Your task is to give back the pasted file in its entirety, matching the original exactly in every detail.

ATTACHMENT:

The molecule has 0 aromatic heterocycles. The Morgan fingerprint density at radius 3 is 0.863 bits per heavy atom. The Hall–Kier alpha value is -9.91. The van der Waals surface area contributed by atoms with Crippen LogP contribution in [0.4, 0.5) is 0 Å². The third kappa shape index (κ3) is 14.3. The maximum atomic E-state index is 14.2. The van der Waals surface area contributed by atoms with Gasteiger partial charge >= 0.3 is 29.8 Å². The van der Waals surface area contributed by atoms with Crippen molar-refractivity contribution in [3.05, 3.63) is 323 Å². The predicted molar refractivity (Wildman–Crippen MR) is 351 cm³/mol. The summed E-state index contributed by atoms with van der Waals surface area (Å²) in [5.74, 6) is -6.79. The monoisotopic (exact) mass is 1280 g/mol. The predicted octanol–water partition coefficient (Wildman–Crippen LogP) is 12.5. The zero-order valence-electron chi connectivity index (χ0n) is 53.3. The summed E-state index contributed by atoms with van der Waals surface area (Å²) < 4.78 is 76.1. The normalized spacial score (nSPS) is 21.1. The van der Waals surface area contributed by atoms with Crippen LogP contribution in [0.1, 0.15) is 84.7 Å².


The molecule has 0 aromatic heterocycles. The Morgan fingerprint density at radius 3 is 0.863 bits per heavy atom. The Hall–Kier alpha value is -9.91. The van der Waals surface area contributed by atoms with Crippen LogP contribution in [0.4, 0.5) is 0 Å². The third kappa shape index (κ3) is 14.3. The maximum atomic E-state index is 14.2. The van der Waals surface area contributed by atoms with Gasteiger partial charge >= 0.3 is 29.8 Å². The van der Waals surface area contributed by atoms with Crippen molar-refractivity contribution in [3.05, 3.63) is 323 Å². The predicted molar refractivity (Wildman–Crippen MR) is 351 cm³/mol. The summed E-state index contributed by atoms with van der Waals surface area (Å²) in [5.74, 6) is -6.79. The monoisotopic (exact) mass is 1280 g/mol. The predicted octanol–water partition coefficient (Wildman–Crippen LogP) is 12.5. The zero-order valence-electron chi connectivity index (χ0n) is 53.3. The summed E-state index contributed by atoms with van der Waals surface area (Å²) < 4.78 is 76.1. The normalized spacial score (nSPS) is 21.1. The van der Waals surface area contributed by atoms with Crippen LogP contribution in [0.1, 0.15) is 84.7 Å².